Clinical Communication to the Editor|Articles in Press

Popeye Deformity: A Red Flag for Wild-Type Transthyretin Amyloidosis

Published:February 02, 2023DOI:
      A 72-year-old man with past medical history of hypertension was referred to a cardiology consultation due to recent heart failure hospitalization and newly diagnosed atrial fibrillation. Physical examination revealed a large bulge on his anterior mid-upper left arm, more pronounced during elbow flexion (Figure). This deformity had developed several months before, after lifting a heavy object. He remembers hearing a “pop” sound, followed by a sudden sharp pain and weakness in his left arm. He did not seek medical care and started self-treatment with cryotherapy and nonsteroidal anti-inflammatory drugs. The pain totally relieved within a few days and no longer affected his daily life.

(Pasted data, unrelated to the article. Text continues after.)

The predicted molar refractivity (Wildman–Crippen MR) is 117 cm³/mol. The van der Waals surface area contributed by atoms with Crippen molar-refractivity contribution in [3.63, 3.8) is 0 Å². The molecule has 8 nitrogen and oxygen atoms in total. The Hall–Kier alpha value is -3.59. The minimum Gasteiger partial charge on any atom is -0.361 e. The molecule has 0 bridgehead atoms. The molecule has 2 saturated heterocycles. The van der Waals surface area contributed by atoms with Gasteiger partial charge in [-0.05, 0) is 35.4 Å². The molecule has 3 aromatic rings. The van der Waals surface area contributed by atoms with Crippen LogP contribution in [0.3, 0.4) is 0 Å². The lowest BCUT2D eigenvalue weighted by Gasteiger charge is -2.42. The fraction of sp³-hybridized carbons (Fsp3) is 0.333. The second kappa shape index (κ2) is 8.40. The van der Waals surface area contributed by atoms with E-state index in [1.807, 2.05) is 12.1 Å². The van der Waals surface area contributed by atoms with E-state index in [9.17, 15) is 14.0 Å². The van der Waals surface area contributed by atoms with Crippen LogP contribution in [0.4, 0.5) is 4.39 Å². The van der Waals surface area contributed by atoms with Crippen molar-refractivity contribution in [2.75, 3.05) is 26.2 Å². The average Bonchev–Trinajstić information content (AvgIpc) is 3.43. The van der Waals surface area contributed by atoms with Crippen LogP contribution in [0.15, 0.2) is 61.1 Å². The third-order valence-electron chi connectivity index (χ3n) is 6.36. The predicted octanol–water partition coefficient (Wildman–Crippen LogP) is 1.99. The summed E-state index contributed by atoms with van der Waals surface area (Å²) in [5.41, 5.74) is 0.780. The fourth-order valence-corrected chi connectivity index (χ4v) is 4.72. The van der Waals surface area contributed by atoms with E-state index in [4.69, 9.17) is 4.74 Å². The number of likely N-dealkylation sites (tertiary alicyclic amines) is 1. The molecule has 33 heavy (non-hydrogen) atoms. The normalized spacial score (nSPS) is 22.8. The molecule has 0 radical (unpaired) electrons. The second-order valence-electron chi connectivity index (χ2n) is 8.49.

FigurePatient's left arm in flexion position. A deformity (Popeye sign) is perceived in the anterior mid-upper arm.
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